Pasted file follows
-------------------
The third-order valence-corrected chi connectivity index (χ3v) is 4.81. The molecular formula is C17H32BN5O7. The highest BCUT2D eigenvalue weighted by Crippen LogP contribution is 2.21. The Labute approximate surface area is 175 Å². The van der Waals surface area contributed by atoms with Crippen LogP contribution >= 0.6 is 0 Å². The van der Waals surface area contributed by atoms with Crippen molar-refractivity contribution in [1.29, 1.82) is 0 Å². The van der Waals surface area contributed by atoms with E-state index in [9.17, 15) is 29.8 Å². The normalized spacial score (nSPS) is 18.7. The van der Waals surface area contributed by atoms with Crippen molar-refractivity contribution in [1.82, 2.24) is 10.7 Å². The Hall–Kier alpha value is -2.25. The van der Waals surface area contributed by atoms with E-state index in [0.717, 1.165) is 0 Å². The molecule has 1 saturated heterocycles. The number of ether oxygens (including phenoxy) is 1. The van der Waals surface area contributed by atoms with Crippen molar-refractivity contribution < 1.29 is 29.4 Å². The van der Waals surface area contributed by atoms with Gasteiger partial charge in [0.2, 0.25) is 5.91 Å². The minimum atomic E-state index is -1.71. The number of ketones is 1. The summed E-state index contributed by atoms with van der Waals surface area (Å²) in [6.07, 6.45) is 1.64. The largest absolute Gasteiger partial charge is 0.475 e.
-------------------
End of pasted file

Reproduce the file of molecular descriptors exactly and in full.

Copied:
The third-order valence-corrected chi connectivity index (χ3v) is 4.81. The molecular formula is C17H32BN5O7. The highest BCUT2D eigenvalue weighted by Crippen LogP contribution is 2.21. The Labute approximate surface area is 175 Å². The van der Waals surface area contributed by atoms with Crippen LogP contribution >= 0.6 is 0 Å². The van der Waals surface area contributed by atoms with Crippen molar-refractivity contribution in [1.29, 1.82) is 0 Å². The van der Waals surface area contributed by atoms with E-state index in [9.17, 15) is 29.8 Å². The normalized spacial score (nSPS) is 18.7. The van der Waals surface area contributed by atoms with Crippen molar-refractivity contribution in [1.82, 2.24) is 10.7 Å². The Hall–Kier alpha value is -2.25. The van der Waals surface area contributed by atoms with E-state index in [0.717, 1.165) is 0 Å². The molecule has 1 saturated heterocycles. The number of ether oxygens (including phenoxy) is 1. The van der Waals surface area contributed by atoms with Crippen molar-refractivity contribution < 1.29 is 29.4 Å². The van der Waals surface area contributed by atoms with Gasteiger partial charge in [0.2, 0.25) is 5.91 Å². The minimum atomic E-state index is -1.71. The number of ketones is 1. The summed E-state index contributed by atoms with van der Waals surface area (Å²) in [6.07, 6.45) is 1.64. The largest absolute Gasteiger partial charge is 0.475 e.